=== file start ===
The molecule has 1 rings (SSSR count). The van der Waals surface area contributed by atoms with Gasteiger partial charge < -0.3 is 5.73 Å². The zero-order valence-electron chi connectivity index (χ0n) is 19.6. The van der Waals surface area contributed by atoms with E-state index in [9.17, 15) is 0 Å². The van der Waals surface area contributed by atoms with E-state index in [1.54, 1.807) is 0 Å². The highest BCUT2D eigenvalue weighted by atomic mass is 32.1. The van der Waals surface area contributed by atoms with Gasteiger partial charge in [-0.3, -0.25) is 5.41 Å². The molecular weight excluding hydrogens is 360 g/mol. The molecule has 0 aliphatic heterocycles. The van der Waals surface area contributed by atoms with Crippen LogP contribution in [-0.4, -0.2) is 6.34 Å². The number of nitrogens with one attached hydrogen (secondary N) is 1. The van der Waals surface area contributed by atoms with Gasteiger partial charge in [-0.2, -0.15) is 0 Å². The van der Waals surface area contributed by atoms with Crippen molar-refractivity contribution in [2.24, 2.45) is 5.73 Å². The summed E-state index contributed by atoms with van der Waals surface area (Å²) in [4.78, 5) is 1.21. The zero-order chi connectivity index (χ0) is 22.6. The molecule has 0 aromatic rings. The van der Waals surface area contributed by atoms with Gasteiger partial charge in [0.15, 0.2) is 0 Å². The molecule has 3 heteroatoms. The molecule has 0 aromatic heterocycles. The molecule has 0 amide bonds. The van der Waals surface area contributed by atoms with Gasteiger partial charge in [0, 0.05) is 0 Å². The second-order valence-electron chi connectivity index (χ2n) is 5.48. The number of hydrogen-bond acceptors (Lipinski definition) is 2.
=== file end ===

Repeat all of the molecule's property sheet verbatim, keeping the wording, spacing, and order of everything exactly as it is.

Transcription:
The molecule has 1 rings (SSSR count). The van der Waals surface area contributed by atoms with Gasteiger partial charge < -0.3 is 5.73 Å². The zero-order valence-electron chi connectivity index (χ0n) is 19.6. The van der Waals surface area contributed by atoms with E-state index in [9.17, 15) is 0 Å². The van der Waals surface area contributed by atoms with E-state index in [1.54, 1.807) is 0 Å². The highest BCUT2D eigenvalue weighted by atomic mass is 32.1. The van der Waals surface area contributed by atoms with Gasteiger partial charge in [-0.3, -0.25) is 5.41 Å². The molecular weight excluding hydrogens is 360 g/mol. The molecule has 0 aliphatic heterocycles. The van der Waals surface area contributed by atoms with Crippen LogP contribution in [-0.4, -0.2) is 6.34 Å². The number of nitrogens with one attached hydrogen (secondary N) is 1. The van der Waals surface area contributed by atoms with Gasteiger partial charge in [-0.2, -0.15) is 0 Å². The van der Waals surface area contributed by atoms with Crippen molar-refractivity contribution in [2.24, 2.45) is 5.73 Å². The summed E-state index contributed by atoms with van der Waals surface area (Å²) in [4.78, 5) is 1.21. The zero-order chi connectivity index (χ0) is 22.6. The molecule has 0 aromatic rings. The van der Waals surface area contributed by atoms with Gasteiger partial charge in [0.15, 0.2) is 0 Å². The molecule has 3 heteroatoms. The molecule has 0 aromatic heterocycles. The molecule has 0 amide bonds. The van der Waals surface area contributed by atoms with Gasteiger partial charge in [0, 0.05) is 0 Å². The second-order valence-electron chi connectivity index (χ2n) is 5.48. The number of hydrogen-bond acceptors (Lipinski definition) is 2.